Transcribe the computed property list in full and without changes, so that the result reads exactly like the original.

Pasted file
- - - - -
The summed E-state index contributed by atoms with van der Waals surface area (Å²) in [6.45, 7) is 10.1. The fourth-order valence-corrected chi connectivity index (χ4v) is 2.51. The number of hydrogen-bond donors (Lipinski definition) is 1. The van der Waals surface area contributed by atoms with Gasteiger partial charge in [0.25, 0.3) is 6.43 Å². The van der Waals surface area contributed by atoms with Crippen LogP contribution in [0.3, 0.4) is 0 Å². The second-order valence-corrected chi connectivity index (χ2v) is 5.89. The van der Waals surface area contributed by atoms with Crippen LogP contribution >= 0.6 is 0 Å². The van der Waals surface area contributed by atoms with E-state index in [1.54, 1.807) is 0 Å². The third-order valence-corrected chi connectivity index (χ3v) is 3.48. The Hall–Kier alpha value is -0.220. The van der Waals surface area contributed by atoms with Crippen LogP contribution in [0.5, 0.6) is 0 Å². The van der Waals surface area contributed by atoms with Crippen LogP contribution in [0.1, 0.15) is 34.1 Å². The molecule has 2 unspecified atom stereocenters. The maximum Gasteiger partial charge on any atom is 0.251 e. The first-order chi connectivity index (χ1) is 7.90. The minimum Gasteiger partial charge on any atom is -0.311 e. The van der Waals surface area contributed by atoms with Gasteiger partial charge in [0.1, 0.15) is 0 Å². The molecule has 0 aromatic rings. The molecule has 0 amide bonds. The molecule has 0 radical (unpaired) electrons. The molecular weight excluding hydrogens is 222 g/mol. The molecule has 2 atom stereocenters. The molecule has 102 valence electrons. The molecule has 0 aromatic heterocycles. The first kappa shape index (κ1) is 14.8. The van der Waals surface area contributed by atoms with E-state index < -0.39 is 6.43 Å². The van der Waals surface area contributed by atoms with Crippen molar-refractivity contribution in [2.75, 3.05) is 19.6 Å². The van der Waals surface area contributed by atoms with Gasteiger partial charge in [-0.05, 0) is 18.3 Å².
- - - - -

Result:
The summed E-state index contributed by atoms with van der Waals surface area (Å²) in [6.45, 7) is 10.1. The fourth-order valence-corrected chi connectivity index (χ4v) is 2.51. The number of hydrogen-bond donors (Lipinski definition) is 1. The van der Waals surface area contributed by atoms with Gasteiger partial charge in [0.25, 0.3) is 6.43 Å². The van der Waals surface area contributed by atoms with Crippen LogP contribution in [0.3, 0.4) is 0 Å². The second-order valence-corrected chi connectivity index (χ2v) is 5.89. The van der Waals surface area contributed by atoms with Crippen LogP contribution >= 0.6 is 0 Å². The van der Waals surface area contributed by atoms with E-state index in [1.54, 1.807) is 0 Å². The third-order valence-corrected chi connectivity index (χ3v) is 3.48. The Hall–Kier alpha value is -0.220. The van der Waals surface area contributed by atoms with Crippen LogP contribution in [0.5, 0.6) is 0 Å². The van der Waals surface area contributed by atoms with Crippen LogP contribution in [0.1, 0.15) is 34.1 Å². The molecule has 2 unspecified atom stereocenters. The maximum Gasteiger partial charge on any atom is 0.251 e. The first-order chi connectivity index (χ1) is 7.90. The minimum Gasteiger partial charge on any atom is -0.311 e. The van der Waals surface area contributed by atoms with Gasteiger partial charge in [0.1, 0.15) is 0 Å². The molecule has 0 aromatic rings. The molecule has 0 amide bonds. The molecule has 0 radical (unpaired) electrons. The molecular weight excluding hydrogens is 222 g/mol. The molecule has 2 atom stereocenters. The molecule has 102 valence electrons. The molecule has 0 aromatic heterocycles. The first kappa shape index (κ1) is 14.8. The van der Waals surface area contributed by atoms with E-state index < -0.39 is 6.43 Å². The van der Waals surface area contributed by atoms with Crippen molar-refractivity contribution in [2.75, 3.05) is 19.6 Å². The van der Waals surface area contributed by atoms with Gasteiger partial charge in [-0.05, 0) is 18.3 Å².